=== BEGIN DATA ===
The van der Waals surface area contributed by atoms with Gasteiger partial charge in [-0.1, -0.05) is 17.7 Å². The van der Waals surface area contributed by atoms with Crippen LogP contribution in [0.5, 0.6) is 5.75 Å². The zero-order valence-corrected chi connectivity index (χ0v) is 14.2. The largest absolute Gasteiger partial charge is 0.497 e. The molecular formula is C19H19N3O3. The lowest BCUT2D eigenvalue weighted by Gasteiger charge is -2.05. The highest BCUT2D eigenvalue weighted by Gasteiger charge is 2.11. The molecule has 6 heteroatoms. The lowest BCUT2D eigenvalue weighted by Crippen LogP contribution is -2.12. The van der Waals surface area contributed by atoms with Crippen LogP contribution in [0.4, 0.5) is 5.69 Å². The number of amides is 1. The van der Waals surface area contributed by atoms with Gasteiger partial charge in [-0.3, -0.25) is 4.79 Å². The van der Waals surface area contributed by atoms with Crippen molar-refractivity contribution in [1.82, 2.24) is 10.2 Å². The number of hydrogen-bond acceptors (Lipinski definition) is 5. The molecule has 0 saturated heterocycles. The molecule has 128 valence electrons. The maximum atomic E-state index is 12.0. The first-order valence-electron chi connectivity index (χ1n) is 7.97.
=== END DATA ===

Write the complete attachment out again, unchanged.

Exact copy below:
The van der Waals surface area contributed by atoms with Gasteiger partial charge in [-0.1, -0.05) is 17.7 Å². The van der Waals surface area contributed by atoms with Crippen LogP contribution in [0.5, 0.6) is 5.75 Å². The zero-order valence-corrected chi connectivity index (χ0v) is 14.2. The largest absolute Gasteiger partial charge is 0.497 e. The molecular formula is C19H19N3O3. The lowest BCUT2D eigenvalue weighted by Gasteiger charge is -2.05. The highest BCUT2D eigenvalue weighted by Gasteiger charge is 2.11. The molecule has 6 heteroatoms. The lowest BCUT2D eigenvalue weighted by Crippen LogP contribution is -2.12. The van der Waals surface area contributed by atoms with Crippen LogP contribution in [0.4, 0.5) is 5.69 Å². The number of amides is 1. The van der Waals surface area contributed by atoms with Gasteiger partial charge in [-0.3, -0.25) is 4.79 Å². The van der Waals surface area contributed by atoms with Crippen molar-refractivity contribution in [1.82, 2.24) is 10.2 Å². The number of hydrogen-bond acceptors (Lipinski definition) is 5. The molecule has 0 saturated heterocycles. The molecule has 128 valence electrons. The maximum atomic E-state index is 12.0. The first-order valence-electron chi connectivity index (χ1n) is 7.97.